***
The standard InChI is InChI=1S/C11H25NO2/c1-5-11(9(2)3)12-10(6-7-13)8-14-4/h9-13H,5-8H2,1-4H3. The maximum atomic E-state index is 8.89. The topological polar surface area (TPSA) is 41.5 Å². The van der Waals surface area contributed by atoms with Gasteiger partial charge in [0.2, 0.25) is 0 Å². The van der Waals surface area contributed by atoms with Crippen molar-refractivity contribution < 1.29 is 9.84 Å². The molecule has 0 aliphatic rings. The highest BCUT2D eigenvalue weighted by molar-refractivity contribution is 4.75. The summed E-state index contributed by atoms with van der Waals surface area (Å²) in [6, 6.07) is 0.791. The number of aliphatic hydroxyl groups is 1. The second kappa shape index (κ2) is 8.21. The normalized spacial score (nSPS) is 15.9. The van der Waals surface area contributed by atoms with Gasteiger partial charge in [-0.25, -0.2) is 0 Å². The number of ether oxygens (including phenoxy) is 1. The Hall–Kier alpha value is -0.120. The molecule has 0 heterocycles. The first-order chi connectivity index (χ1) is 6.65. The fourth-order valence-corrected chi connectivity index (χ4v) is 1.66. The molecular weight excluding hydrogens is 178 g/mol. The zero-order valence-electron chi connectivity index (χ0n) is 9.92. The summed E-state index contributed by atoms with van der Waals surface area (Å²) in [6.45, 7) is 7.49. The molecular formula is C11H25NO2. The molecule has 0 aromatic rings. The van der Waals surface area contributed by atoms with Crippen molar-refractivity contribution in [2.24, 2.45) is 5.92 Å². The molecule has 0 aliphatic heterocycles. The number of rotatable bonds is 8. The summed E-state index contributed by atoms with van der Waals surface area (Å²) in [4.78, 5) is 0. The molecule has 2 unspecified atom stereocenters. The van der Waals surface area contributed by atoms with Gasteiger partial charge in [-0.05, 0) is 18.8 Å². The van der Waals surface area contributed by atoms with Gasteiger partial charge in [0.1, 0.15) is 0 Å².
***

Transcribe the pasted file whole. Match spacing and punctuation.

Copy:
The standard InChI is InChI=1S/C11H25NO2/c1-5-11(9(2)3)12-10(6-7-13)8-14-4/h9-13H,5-8H2,1-4H3. The maximum atomic E-state index is 8.89. The topological polar surface area (TPSA) is 41.5 Å². The van der Waals surface area contributed by atoms with Gasteiger partial charge in [0.2, 0.25) is 0 Å². The van der Waals surface area contributed by atoms with Crippen molar-refractivity contribution < 1.29 is 9.84 Å². The molecule has 0 aliphatic rings. The highest BCUT2D eigenvalue weighted by molar-refractivity contribution is 4.75. The summed E-state index contributed by atoms with van der Waals surface area (Å²) in [6, 6.07) is 0.791. The number of aliphatic hydroxyl groups is 1. The second kappa shape index (κ2) is 8.21. The normalized spacial score (nSPS) is 15.9. The van der Waals surface area contributed by atoms with Gasteiger partial charge in [-0.25, -0.2) is 0 Å². The number of ether oxygens (including phenoxy) is 1. The Hall–Kier alpha value is -0.120. The molecule has 0 heterocycles. The first-order chi connectivity index (χ1) is 6.65. The fourth-order valence-corrected chi connectivity index (χ4v) is 1.66. The molecular weight excluding hydrogens is 178 g/mol. The zero-order valence-electron chi connectivity index (χ0n) is 9.92. The summed E-state index contributed by atoms with van der Waals surface area (Å²) in [6.45, 7) is 7.49. The molecular formula is C11H25NO2. The molecule has 0 aromatic rings. The van der Waals surface area contributed by atoms with Crippen molar-refractivity contribution in [2.24, 2.45) is 5.92 Å². The molecule has 0 aliphatic heterocycles. The number of rotatable bonds is 8. The summed E-state index contributed by atoms with van der Waals surface area (Å²) in [4.78, 5) is 0. The molecule has 2 unspecified atom stereocenters. The van der Waals surface area contributed by atoms with Gasteiger partial charge in [-0.05, 0) is 18.8 Å². The van der Waals surface area contributed by atoms with Gasteiger partial charge in [0.1, 0.15) is 0 Å².